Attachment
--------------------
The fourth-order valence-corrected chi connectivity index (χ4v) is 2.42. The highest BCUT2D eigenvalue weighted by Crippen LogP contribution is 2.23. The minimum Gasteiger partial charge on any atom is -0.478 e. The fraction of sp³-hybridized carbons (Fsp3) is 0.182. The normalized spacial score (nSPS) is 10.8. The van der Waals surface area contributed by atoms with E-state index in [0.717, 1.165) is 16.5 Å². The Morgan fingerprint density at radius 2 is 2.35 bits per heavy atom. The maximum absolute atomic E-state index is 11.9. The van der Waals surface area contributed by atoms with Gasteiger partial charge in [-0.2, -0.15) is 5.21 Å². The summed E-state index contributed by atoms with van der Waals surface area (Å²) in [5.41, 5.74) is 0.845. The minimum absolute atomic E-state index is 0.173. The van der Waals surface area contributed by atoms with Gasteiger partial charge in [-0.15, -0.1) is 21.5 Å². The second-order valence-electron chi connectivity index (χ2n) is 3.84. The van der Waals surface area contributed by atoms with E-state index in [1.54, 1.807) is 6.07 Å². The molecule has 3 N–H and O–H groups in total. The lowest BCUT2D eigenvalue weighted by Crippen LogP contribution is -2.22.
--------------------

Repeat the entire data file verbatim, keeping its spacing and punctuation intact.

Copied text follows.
The fourth-order valence-corrected chi connectivity index (χ4v) is 2.42. The highest BCUT2D eigenvalue weighted by Crippen LogP contribution is 2.23. The minimum Gasteiger partial charge on any atom is -0.478 e. The fraction of sp³-hybridized carbons (Fsp3) is 0.182. The normalized spacial score (nSPS) is 10.8. The van der Waals surface area contributed by atoms with E-state index in [0.717, 1.165) is 16.5 Å². The Morgan fingerprint density at radius 2 is 2.35 bits per heavy atom. The maximum absolute atomic E-state index is 11.9. The van der Waals surface area contributed by atoms with Gasteiger partial charge in [-0.2, -0.15) is 5.21 Å². The summed E-state index contributed by atoms with van der Waals surface area (Å²) in [5.41, 5.74) is 0.845. The minimum absolute atomic E-state index is 0.173. The van der Waals surface area contributed by atoms with Gasteiger partial charge in [-0.15, -0.1) is 21.5 Å². The second-order valence-electron chi connectivity index (χ2n) is 3.84. The van der Waals surface area contributed by atoms with E-state index in [1.54, 1.807) is 6.07 Å². The molecule has 3 N–H and O–H groups in total. The lowest BCUT2D eigenvalue weighted by Crippen LogP contribution is -2.22.